Notes on Paris Photo
By Nina Toft
Katsumi Omori - Everything happens for the first time
This fragile and delicate series of photographs caught my eye; they are beautiful, yet a dramatic resonance indicates disaster – the date and location of the photographs - Fukushima, 2011. In actuality Omori has photographed the cherry blossoms every spring all over Japan since 2001, and the spring of 2011 was no exception.
Nicholas Nixon - The Brown Sisters
I spent some time lingering in front of the great wall of 40 portraits of the Brown Sisters by Nicholas Nixon at the Fraenkel Gallery booth. I remember this portrait project as being among my first photographic references as an undergraduate student of Fine Art Photography at Edinburgh College of Art. These four young women have now become middle aged and old and the images have grown to cover a large wall. It’s a direct and physical visualisation of time that for me also represents my own road towards becoming a photographer and artist. Seeing this project once again invokes a reminder of the lurking shadow of mortality, 15 years after having been taken by its vitality for the first time.
Sonja Braas - Forces
It’s impossible to tell if the perspective is close or far away, and I am not quite sure of the size or proportions of the scenery I am looking at. There is a mute scream of disaster in these images, and they have a painterly and unreal air about them, almost as if they were taken on another planet.
Emeric Lhuisett - Maydan – Hundred Portraits
I stumbled upon these powerful portraits at Photo Off, at La Bellevillois in the 20th arondissement, outside of the centre of Paris. Lhuisett has made portraits of 100 participants in Maydan Movement in Kiev during February 2014. All of the subjects posed for a portrait and answered two simple questions: WHAT DO YOU THINK WILL HAPPEN NOW / WHAT WOULD YOU LIKE TO HAPPEN ? The resulting large format book is a powerful document marking a significant moment in the history of Ukraine – not through the work of political analysts or journalists, but through the hopes and dreams of the 100 individuals featured in the book.
Andrea Botto - 19.06-20.08-1945
Aperture Foundation Book Prize 2014 Nominees
The stand presenting the Nominees for the Aperture Foundation Book Prize was among my favourites at Paris Photo Fair. A trend among this year’s nominees were books that were made to look like scrapbooks or diaries, often with handwritten notes and photos stuck in between the pages, printed on a variety of textured paper. A gem among them was Andrea Botto’s book 19.06-20.08-1945, about her grandfathers return to Tuscany after being imprissoned in a Nazi concentration camp.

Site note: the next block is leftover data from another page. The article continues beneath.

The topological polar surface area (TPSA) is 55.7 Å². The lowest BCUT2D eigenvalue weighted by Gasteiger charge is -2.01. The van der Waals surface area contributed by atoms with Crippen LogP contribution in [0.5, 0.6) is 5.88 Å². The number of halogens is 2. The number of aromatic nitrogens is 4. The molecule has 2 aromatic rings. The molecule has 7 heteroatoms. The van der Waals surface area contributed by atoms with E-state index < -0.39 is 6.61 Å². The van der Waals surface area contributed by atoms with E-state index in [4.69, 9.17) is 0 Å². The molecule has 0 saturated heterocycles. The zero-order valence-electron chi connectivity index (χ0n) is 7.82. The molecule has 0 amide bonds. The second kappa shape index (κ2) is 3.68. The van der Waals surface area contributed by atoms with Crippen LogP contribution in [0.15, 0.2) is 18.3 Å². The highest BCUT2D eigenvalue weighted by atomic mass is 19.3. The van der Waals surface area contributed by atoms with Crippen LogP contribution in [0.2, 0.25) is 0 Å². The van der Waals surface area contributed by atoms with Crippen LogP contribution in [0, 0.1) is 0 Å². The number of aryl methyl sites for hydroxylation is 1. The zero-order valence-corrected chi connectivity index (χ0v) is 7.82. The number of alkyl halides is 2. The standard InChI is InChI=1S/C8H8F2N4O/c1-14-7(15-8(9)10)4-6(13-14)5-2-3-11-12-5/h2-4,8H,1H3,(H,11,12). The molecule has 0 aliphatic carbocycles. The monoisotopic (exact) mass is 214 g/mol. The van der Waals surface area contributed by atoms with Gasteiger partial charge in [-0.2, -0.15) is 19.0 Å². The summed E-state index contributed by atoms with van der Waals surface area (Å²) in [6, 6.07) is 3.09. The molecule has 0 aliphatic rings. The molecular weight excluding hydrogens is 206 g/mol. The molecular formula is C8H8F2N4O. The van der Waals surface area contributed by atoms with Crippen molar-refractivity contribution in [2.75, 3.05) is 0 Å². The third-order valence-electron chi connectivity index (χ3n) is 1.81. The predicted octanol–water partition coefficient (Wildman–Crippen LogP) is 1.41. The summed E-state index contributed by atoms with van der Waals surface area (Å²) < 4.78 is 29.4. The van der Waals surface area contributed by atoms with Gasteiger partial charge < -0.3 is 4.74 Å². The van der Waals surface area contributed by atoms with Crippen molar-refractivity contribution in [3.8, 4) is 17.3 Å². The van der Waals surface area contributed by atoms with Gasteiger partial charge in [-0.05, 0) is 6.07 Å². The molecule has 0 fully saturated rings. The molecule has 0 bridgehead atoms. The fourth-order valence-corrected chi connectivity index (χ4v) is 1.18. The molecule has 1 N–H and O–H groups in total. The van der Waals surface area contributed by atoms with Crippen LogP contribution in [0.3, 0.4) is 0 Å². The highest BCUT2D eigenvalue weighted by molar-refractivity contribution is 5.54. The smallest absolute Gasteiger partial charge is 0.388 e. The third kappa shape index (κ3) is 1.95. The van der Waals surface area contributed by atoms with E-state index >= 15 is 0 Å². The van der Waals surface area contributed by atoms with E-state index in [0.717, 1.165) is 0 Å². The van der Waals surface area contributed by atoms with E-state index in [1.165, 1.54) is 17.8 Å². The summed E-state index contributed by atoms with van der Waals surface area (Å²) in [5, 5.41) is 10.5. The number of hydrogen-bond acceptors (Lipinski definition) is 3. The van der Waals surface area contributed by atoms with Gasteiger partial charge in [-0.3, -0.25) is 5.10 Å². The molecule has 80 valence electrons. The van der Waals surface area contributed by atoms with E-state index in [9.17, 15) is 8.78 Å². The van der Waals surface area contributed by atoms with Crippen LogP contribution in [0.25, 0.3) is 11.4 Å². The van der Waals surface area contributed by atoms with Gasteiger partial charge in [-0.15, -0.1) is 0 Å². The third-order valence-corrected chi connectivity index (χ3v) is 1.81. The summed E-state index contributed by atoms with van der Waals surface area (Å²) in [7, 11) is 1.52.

Gerry Johansson - Antarktis
Off Print 2014
I browsed the art-publishing fair Off Print for hours, and could have happily done so for an entire day. If I had the money to spend, I would have returned to Oslo with my suitcase full of books, fanzines and magazines. One of the many books that caught my eye was the Swedish photographer Gerry Johansson’s book Antarktis published by Libraryman. The book is a gorgeous object in itself and includes images in black and white from Queen Maud’s Land, which bring some fresh perspectives to photographic landscape composition. Of course, anything about Antarctica today is also unavoidably political.
Boris Michailov - The Theatre of War, Second Act
In the booth of SUZANNE TARASIEVE, the original plan was to show Body Double a series of rather intimate self-portraits by Boris Michailov, along with a series of Jüergen Teller’s well-known and often quite humours nudes. However, considering the turn of events in Ukraine over the past year and the current situation, Boris Michailov and his wife took their cameras down to the protestor’s camp in Kiev instead and chose to present these panoramas from the Maidan